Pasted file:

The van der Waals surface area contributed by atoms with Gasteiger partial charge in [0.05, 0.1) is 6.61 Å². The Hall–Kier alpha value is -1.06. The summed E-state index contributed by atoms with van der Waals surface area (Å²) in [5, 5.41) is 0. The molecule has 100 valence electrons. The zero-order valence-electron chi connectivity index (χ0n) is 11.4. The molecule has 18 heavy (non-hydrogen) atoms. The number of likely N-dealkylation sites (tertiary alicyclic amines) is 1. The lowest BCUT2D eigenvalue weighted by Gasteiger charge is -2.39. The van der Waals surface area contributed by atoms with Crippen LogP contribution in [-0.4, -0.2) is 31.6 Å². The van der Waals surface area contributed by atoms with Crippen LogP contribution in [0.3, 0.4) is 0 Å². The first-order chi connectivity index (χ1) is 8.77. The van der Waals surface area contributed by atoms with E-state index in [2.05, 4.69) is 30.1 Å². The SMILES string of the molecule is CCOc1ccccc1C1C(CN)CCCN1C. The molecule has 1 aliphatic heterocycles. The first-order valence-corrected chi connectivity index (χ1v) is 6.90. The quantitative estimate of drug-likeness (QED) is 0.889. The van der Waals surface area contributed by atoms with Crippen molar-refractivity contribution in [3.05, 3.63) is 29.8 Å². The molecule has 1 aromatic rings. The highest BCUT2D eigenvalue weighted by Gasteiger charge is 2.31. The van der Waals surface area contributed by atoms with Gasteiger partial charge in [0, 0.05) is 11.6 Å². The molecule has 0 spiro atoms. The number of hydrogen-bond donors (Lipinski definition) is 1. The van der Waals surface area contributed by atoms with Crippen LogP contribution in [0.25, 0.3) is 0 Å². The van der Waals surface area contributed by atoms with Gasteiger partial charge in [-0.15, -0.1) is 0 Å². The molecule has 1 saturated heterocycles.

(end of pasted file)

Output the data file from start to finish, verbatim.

The van der Waals surface area contributed by atoms with Gasteiger partial charge in [0.05, 0.1) is 6.61 Å². The Hall–Kier alpha value is -1.06. The summed E-state index contributed by atoms with van der Waals surface area (Å²) in [5, 5.41) is 0. The molecule has 100 valence electrons. The zero-order valence-electron chi connectivity index (χ0n) is 11.4. The molecule has 18 heavy (non-hydrogen) atoms. The number of likely N-dealkylation sites (tertiary alicyclic amines) is 1. The lowest BCUT2D eigenvalue weighted by Gasteiger charge is -2.39. The van der Waals surface area contributed by atoms with Crippen LogP contribution in [-0.4, -0.2) is 31.6 Å². The van der Waals surface area contributed by atoms with Crippen LogP contribution in [0.3, 0.4) is 0 Å². The first-order chi connectivity index (χ1) is 8.77. The van der Waals surface area contributed by atoms with E-state index in [2.05, 4.69) is 30.1 Å². The SMILES string of the molecule is CCOc1ccccc1C1C(CN)CCCN1C. The molecule has 1 aliphatic heterocycles. The first-order valence-corrected chi connectivity index (χ1v) is 6.90. The quantitative estimate of drug-likeness (QED) is 0.889. The van der Waals surface area contributed by atoms with Crippen molar-refractivity contribution in [3.05, 3.63) is 29.8 Å². The molecule has 1 aromatic rings. The highest BCUT2D eigenvalue weighted by Gasteiger charge is 2.31. The van der Waals surface area contributed by atoms with Gasteiger partial charge in [0, 0.05) is 11.6 Å². The molecule has 0 spiro atoms. The number of hydrogen-bond donors (Lipinski definition) is 1. The van der Waals surface area contributed by atoms with Crippen LogP contribution in [0.25, 0.3) is 0 Å². The van der Waals surface area contributed by atoms with Gasteiger partial charge in [-0.15, -0.1) is 0 Å². The molecule has 1 saturated heterocycles.